Finding the drivers of disease emergence
Emerging infectious diseases are often characterised by host-switching events in which a pathogen jumps from its original host to infect a novel species. The plethora of viruses in existence, including the vast number that are yet to be classified, presents the potential for devastating cross-species transmission events, as exemplified by the recent outbreak of Ebola in West Africa following a virus species jump from bats to humans. With changes in land use and increasing urbanisation, the frequency with which pathogens jump species barriers to emerge in new hosts is expected to rise. The potential for viruses to jump and spread within novel hosts is becoming increasingly apparent, yet we have only a limited understanding of the mechanisms that enhance or inhibit virus emergence. This talk will focus on my research into the evolutionary processes that might allow novel pathogens to adapt to new hosts and spread through populations; and the potential barriers to host adaptation.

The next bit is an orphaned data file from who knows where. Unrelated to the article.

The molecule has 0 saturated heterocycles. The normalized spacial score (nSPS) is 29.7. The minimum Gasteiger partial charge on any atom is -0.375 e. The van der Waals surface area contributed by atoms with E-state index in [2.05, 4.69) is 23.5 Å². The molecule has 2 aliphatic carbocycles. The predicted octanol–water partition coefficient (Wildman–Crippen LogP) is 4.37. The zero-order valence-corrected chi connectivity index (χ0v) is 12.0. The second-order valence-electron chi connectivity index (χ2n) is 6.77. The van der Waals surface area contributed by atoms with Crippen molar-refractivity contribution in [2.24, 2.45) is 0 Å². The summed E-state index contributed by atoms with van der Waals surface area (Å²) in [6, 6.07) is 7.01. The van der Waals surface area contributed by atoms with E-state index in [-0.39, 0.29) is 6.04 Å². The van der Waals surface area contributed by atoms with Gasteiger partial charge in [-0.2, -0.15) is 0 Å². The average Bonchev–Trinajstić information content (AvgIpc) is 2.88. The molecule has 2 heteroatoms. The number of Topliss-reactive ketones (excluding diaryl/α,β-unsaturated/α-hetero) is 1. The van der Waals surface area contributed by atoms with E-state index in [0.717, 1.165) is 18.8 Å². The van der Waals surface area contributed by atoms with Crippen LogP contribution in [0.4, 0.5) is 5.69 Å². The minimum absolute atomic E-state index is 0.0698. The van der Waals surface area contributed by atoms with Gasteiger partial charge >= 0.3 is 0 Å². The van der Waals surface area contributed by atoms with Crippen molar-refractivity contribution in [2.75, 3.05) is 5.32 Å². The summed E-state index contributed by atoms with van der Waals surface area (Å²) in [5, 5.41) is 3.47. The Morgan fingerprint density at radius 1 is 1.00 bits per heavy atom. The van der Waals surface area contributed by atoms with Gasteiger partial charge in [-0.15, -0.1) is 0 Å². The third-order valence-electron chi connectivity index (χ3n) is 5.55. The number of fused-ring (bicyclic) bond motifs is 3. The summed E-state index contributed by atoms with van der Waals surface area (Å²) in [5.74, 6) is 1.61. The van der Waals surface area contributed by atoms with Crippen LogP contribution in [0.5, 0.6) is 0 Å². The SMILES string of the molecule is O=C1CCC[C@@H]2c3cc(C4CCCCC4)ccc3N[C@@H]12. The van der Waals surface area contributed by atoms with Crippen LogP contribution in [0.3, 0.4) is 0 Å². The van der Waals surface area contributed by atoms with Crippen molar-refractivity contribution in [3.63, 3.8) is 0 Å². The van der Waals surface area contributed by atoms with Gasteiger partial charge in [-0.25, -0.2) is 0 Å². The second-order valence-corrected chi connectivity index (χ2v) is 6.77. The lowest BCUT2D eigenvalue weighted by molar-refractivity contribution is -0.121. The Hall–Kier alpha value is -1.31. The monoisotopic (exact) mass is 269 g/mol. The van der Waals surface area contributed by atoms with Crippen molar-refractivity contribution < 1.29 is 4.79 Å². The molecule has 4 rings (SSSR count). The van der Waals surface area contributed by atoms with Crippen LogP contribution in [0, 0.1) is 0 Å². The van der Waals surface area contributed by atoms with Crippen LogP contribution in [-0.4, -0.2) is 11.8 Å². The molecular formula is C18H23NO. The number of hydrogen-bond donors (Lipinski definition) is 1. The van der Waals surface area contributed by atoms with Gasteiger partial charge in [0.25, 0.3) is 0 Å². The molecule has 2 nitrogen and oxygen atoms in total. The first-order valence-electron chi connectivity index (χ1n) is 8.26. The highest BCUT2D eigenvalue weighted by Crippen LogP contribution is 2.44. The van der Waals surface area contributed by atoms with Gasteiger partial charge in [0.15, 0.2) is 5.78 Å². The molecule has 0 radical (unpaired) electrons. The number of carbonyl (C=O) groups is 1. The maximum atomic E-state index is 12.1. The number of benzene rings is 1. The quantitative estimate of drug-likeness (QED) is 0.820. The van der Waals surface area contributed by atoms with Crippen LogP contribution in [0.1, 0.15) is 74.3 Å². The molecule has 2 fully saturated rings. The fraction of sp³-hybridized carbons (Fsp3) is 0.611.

|Date||Monday, 17 June 2019|
|Time||12:00pm - 1:00pm|
|Event Category||Health Sciences|
|Location||Biochemistry Seminar Room 231|